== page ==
Diffuse Lung Disease |

Glucocorticoid Toxicity Is Common in Sarcoidosis FREE TO VIEW

Christopher Donatelli, MD; Nauman Khan, MD; Jonathan Wiesen, MD; Adriano Tonelli, MD; Debasis Sahoo, MD; Daniel Culver, DO
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Cleveland Clinic, Cleveland, OH

Chest. 2015;148(4_MeetingAbstracts):417A. doi:10.1378/chest.2267014
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SESSION TITLE: Non-IPF Diffuse Lung Disease

SESSION TYPE: Original Investigation Slide

PRESENTED ON: Wednesday, October 28, 2015 at 08:45 AM - 10:00 AM

PURPOSE: Sarcoidosis is often treated for prolonged durations with glucocorticoids (GC) despite accumulation of toxicities. No study has systematically investigated the cumulative toxicities of GC use in sarcoidosis.

METHODS: We identified 154 patients whose initial diagnosis, sarcoidosis management, and majority of medical care were all provided in our health system from 2004 onwards. We measured all changes in steroid dose, on a daily basis, as well as the time to onset of several toxicities: diabetes, hypertension or hyperlipidemia (either new diagnosis or requirement for new medication in those with pre-existing disease); development of obesity; new ocular GC complication; new diagnosis of decreased bone density. Patients were followed to the present date or date of last encounter. A composite end-point was defined as meeting any of the toxicities.

RESULTS: We identified 154 patients; mean age at diagnosis was 47 ± 12 years; 82 (53 %) were female and 90 (58%) were Caucasian. The median (IQR) length of follow-up was 62 (20-95) months. 105 (68%) patients were treated with GC, with a mean of 2.1 ± 2.2 courses and median (IQR) exposure duration of 32 (12-82) weeks. The cumulative median (IQR) dose was 4.8 (1.8-7.2) g in prednisone-equivalents. The incidence of new toxicities for all patients was: diabetes, 16 (10%); obesity 28 (18%); hyperlipidemia, 18 (12%); hypertension, 40 (26%); cataracts/glaucoma, 28 (18%); decreased bone density, 22 (14%). In all, 87 patients (67 treated with GC and 20 not treated with GC, p=0.007) developed or experienced worsening of at least one GC toxicity, with an average of 1.2 ± 1.1 and 0.6 ± 0.8 conditions per patient treated and not treated with GC, respectively. Duration of GC therapy (R=0.33, p<0.001) and cumulative GC dose (R=0.25, p=0.002) were associated with the number of complications. Using multivariate Cox regression, factors affecting time to first event were age [HR per year 1.02 (95% CI: 1.00-1.04), p=0.034], any use of GC [HR 1.84 (95% CI: 1.08-3.14), p=0.026], and duration of GC [HR per year 1.18 (95% CI: 1.04-1.35, p=0.01].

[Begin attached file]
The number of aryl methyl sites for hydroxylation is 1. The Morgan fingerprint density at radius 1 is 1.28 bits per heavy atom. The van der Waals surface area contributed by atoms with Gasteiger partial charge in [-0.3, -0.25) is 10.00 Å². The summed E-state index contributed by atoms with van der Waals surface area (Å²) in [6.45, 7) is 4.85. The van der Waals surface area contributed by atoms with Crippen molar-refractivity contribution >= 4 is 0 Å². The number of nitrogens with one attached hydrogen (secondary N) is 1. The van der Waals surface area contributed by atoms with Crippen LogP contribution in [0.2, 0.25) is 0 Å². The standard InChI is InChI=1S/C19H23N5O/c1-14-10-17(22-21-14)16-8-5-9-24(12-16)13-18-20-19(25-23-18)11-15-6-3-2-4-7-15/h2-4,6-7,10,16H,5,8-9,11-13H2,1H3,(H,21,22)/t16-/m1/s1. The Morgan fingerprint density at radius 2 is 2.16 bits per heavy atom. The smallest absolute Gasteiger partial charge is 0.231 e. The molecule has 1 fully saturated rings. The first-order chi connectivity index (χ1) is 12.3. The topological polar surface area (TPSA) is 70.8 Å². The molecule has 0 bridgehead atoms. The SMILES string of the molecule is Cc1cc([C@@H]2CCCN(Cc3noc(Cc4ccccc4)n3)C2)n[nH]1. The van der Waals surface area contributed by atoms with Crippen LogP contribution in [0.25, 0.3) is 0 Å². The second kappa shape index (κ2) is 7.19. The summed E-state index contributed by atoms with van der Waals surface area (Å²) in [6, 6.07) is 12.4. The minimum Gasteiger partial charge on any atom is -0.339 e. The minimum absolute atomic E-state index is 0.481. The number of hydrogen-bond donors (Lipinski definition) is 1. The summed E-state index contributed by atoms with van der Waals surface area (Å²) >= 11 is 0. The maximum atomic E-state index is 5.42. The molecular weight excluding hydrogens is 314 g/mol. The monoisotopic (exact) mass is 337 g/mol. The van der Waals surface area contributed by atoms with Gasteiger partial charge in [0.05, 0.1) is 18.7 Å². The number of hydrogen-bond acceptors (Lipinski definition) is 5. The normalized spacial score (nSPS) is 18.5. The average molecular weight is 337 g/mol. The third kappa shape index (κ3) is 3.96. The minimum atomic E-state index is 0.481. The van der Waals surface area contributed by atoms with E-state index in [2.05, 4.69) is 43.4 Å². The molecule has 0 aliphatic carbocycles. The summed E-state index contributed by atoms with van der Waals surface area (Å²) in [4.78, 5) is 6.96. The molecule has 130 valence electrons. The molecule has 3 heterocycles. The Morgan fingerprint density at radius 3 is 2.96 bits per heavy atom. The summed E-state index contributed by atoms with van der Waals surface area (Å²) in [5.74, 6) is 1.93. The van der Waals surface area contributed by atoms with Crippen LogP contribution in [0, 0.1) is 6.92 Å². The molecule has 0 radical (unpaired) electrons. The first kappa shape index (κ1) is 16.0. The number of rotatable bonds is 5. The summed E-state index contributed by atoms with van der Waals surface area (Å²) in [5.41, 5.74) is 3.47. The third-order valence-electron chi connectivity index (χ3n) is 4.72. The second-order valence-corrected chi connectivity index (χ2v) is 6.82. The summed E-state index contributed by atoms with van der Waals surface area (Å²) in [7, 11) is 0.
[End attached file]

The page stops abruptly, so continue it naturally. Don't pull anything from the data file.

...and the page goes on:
CONCLUSIONS: The duration and cumulative GC dose in sarcoidosis patients are associated with the time to development or worsening of toxicities. The burden of GC toxicities on patients is likely under-appreciated in routine clinical practice.

CLINICAL IMPLICATIONS: Steroid-sparing alternatives should be considered earlier in treatment algorithms, and the widely accepted suggestion that steroids are first line for sarcoidosis therapy should be re-evaluated.

DISCLOSURE: The following authors have nothing to disclose: Christopher Donatelli, Nauman Khan, Jonathan Wiesen, Adriano Tonelli, Debasis Sahoo, Daniel Culver

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